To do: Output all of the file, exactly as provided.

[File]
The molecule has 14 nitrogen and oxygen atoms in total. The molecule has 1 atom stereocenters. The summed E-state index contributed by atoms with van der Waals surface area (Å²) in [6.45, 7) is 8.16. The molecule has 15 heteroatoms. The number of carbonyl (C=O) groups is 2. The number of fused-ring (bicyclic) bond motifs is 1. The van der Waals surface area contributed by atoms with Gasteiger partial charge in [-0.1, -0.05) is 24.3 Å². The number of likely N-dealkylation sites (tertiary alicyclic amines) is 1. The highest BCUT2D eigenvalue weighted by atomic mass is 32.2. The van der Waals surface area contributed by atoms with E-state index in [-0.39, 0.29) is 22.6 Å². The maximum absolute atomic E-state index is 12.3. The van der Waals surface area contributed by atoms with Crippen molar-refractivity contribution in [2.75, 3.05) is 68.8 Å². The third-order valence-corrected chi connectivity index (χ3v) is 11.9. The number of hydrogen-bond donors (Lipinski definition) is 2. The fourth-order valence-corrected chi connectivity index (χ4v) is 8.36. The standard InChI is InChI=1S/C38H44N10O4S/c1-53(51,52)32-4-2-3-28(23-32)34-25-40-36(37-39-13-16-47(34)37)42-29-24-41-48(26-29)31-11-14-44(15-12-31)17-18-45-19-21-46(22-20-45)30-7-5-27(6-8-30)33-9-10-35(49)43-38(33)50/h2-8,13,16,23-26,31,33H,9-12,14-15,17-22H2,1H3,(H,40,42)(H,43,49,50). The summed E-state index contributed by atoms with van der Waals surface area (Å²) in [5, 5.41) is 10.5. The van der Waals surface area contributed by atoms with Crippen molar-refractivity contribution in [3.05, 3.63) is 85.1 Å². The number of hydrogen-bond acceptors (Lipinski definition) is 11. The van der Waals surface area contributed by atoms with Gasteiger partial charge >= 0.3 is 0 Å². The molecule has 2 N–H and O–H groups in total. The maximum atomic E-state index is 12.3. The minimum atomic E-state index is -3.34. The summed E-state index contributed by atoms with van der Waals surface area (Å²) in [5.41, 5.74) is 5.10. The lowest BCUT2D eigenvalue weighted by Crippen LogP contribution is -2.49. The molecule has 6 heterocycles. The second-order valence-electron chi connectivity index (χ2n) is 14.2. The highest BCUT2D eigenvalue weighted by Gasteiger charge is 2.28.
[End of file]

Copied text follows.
The molecule has 14 nitrogen and oxygen atoms in total. The molecule has 1 atom stereocenters. The summed E-state index contributed by atoms with van der Waals surface area (Å²) in [6.45, 7) is 8.16. The molecule has 15 heteroatoms. The number of carbonyl (C=O) groups is 2. The number of fused-ring (bicyclic) bond motifs is 1. The van der Waals surface area contributed by atoms with Gasteiger partial charge in [-0.1, -0.05) is 24.3 Å². The number of likely N-dealkylation sites (tertiary alicyclic amines) is 1. The highest BCUT2D eigenvalue weighted by atomic mass is 32.2. The van der Waals surface area contributed by atoms with E-state index in [-0.39, 0.29) is 22.6 Å². The maximum absolute atomic E-state index is 12.3. The van der Waals surface area contributed by atoms with Crippen molar-refractivity contribution in [2.75, 3.05) is 68.8 Å². The third-order valence-corrected chi connectivity index (χ3v) is 11.9. The number of hydrogen-bond donors (Lipinski definition) is 2. The fourth-order valence-corrected chi connectivity index (χ4v) is 8.36. The standard InChI is InChI=1S/C38H44N10O4S/c1-53(51,52)32-4-2-3-28(23-32)34-25-40-36(37-39-13-16-47(34)37)42-29-24-41-48(26-29)31-11-14-44(15-12-31)17-18-45-19-21-46(22-20-45)30-7-5-27(6-8-30)33-9-10-35(49)43-38(33)50/h2-8,13,16,23-26,31,33H,9-12,14-15,17-22H2,1H3,(H,40,42)(H,43,49,50). The summed E-state index contributed by atoms with van der Waals surface area (Å²) in [5, 5.41) is 10.5. The van der Waals surface area contributed by atoms with Crippen molar-refractivity contribution in [3.05, 3.63) is 85.1 Å². The number of hydrogen-bond acceptors (Lipinski definition) is 11. The van der Waals surface area contributed by atoms with Gasteiger partial charge >= 0.3 is 0 Å². The molecule has 2 N–H and O–H groups in total. The maximum atomic E-state index is 12.3. The minimum atomic E-state index is -3.34. The summed E-state index contributed by atoms with van der Waals surface area (Å²) in [5.41, 5.74) is 5.10. The lowest BCUT2D eigenvalue weighted by Crippen LogP contribution is -2.49. The molecule has 6 heterocycles. The second-order valence-electron chi connectivity index (χ2n) is 14.2. The highest BCUT2D eigenvalue weighted by Gasteiger charge is 2.28.